The Macroeconomics of Aid
The death of aid has often been declared, and private capital flows (foreign investment, portfolio flows and remittances) as well as earnings from natural resources now far exceed official development assistance (ODA) in aggregate.
However, the recent and sharp downturn in resource earnings, the ability of ODA to fund public goods that private capital cannot, and the difficulty of small and fragile economies in attracting private capital, all imply that the need for aid might not be as dead as its critics believe. Moreover, even strongly growing economies (including those where aid has helped that growth) find it difficult to diversify their economies, achieve inclusive growth and adapt to the threat of climate change.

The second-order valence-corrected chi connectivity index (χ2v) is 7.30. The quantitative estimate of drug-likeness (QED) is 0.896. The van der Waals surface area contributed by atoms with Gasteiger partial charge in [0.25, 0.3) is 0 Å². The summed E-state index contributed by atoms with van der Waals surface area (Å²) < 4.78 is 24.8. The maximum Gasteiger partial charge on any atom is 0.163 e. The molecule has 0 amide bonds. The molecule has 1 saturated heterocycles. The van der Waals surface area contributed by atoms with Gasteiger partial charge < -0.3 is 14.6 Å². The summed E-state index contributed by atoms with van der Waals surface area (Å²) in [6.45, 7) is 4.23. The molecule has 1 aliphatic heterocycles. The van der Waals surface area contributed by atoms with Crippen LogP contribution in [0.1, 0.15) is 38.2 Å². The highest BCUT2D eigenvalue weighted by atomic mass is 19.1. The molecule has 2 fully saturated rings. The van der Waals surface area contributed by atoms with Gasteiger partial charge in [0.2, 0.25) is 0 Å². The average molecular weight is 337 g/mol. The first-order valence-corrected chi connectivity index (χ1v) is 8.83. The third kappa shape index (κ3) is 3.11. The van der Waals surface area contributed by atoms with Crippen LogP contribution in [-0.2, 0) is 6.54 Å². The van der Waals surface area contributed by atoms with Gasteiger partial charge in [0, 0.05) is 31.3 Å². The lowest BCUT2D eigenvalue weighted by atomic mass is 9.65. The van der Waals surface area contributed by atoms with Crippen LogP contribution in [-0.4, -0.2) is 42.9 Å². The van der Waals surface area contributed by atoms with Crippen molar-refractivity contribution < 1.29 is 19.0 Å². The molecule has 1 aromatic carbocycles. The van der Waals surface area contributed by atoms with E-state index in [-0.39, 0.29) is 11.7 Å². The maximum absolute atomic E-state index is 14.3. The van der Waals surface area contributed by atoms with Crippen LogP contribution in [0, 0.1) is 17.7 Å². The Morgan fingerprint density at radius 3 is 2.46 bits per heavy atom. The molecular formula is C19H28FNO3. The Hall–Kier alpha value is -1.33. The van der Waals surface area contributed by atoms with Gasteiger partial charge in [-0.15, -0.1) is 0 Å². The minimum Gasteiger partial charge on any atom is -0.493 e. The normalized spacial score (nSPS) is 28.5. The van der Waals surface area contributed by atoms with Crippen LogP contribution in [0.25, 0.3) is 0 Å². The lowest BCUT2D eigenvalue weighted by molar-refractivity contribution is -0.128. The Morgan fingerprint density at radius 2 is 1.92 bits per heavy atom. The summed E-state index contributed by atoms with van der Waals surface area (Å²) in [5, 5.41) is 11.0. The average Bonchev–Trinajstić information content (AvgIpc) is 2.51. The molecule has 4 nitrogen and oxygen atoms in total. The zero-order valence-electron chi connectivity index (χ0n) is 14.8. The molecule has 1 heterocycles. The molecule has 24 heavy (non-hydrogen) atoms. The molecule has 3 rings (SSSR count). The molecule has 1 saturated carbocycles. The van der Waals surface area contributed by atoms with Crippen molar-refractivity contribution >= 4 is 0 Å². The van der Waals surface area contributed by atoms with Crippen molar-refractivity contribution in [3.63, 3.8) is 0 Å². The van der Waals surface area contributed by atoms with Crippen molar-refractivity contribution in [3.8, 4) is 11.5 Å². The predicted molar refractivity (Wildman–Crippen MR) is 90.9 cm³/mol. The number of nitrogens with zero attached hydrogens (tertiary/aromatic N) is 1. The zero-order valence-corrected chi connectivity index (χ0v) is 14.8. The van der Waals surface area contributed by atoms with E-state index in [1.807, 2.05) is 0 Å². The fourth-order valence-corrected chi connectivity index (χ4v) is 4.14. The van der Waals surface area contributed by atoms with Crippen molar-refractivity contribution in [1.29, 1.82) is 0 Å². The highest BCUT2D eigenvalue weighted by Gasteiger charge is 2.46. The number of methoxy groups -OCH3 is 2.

There are large unmet needs in infrastructure (especially for climate resilience and for poor communities) and in human capital formation (especially in the education and health of the poor). The cost of meeting these challenges far exceeds domestic revenues and external private capital flows.